Thought Provoking Graphs

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Abdul Alhazred
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Re: Thought Provoking Graphs

Post by Abdul Alhazred » Mon Jul 30, 2018 9:30 am

First thought is what's with South Dakota?

Then I look up the population of South Dakota.

18.0 per million is fewer than 18 people.

My guess is bad luck in one small town.
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Re: Thought Provoking Graphs

Post by Anaxagoras » Mon Jul 30, 2018 9:48 am

Abdul Alhazred wrote:
Mon Jul 30, 2018 9:30 am
First thought is what's with South Dakota?

Then I look up the population of South Dakota.

18.0 per million is fewer than 18 people.

My guess is bad luck in one small town.
I think it has to do with the climate. The flu thrives in the winter, and Florida doesn't have much of a winter. But South Dakota does.
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Re: Thought Provoking Graphs

Post by Witness » Tue Jul 31, 2018 2:07 am

They, too, avoid Florida…

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Re: Thought Provoking Graphs

Post by robinson » Thu Aug 02, 2018 2:45 am

How and when this domestication happened has been a matter of speculation. It was thought until very recently that dogs were wild until about 12,000 years ago. But DNA analysis published in 1997 suggests a date of about 130,000 years ago for the transformation of wolves to dogs. This means that wolves began to adapt to human society long before humans settled down and began practicing agriculture.

This earlier timing casts doubt on the long-held myth that humans domesticated dogs to serve as guards or companions to assist them. Rather, say some experts, dogs may have exploited a niche they discovered in early human society and got humans to take them in out of the cold.

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Re: Thought Provoking Graphs

Post by Grammatron » Thu Aug 02, 2018 8:54 pm

Image

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Giz
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Re: Thought Provoking Graphs

Post by Giz » Thu Aug 02, 2018 9:12 pm

Does 100 bucks really feed you for 35 days in Thiruvananthapuram, india? Or does it just take a grubhub driver 35 days to enter Thiruvananthapuram in their GPS?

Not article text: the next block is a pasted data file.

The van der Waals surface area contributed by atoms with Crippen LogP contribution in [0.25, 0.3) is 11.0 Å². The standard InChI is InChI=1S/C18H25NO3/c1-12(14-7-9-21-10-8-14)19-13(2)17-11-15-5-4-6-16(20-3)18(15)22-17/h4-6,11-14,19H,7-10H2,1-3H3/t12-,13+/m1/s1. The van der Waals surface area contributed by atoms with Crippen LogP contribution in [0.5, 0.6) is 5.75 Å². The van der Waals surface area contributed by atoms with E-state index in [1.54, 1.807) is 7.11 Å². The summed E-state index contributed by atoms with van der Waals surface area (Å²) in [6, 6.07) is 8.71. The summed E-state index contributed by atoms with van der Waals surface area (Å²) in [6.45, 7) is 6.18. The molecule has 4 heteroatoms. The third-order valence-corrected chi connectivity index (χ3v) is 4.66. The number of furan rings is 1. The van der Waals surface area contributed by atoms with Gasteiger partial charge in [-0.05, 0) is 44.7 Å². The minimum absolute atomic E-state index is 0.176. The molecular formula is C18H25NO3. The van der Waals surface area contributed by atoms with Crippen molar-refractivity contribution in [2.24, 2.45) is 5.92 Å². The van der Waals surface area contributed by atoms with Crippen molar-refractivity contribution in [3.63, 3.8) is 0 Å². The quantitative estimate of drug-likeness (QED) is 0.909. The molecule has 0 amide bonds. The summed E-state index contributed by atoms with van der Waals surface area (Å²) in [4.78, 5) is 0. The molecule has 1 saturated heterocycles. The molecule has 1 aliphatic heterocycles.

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Re: Thought Provoking Graphs

Post by shemp » Fri Aug 03, 2018 3:37 am

You can live for a year on $100 of cheap rice if you supplement it with weeds, insects and whatever you can catch or shoot. Dumpster diving is free too. This is how ed lives down in the swamp.
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Re: Thought Provoking Graphs

Post by Witness » Fri Aug 03, 2018 4:04 am

I have many quibbles with that "food map".

For one, what you can buy with $ 100 depends very much on your lifestyle. To be specific: meat is mostly expensive, so you could largely avoid/restrain that (as do many parts of the world); vegetables often come in two forms, super-clean calibrated and prepackaged (expensive) or slightly less nice and in bulk (cheap); ditto for cheese, even pasta and rice. Choose the "low life" and you'll last at least twice as long.

But mostly I find the graphic meaningless. It looks like some bimodal probability distribution, but isn't. The (apparent) bimodality results from over-representation of North American (mostly) and European cities, so you have that big spike and a good part of the flat gaussian. The rest of the world? An afterthought.

Meaning could be restored by weighting by population (small Switzerland alone has six cities in the graphic) and comparing just NAm and Europe. Unsurprisingly one would find Europe more diverse. The whole world? Loooooooots of work…

Otherwise I see no honest way to present the data, apart from a boring ordered list of cities.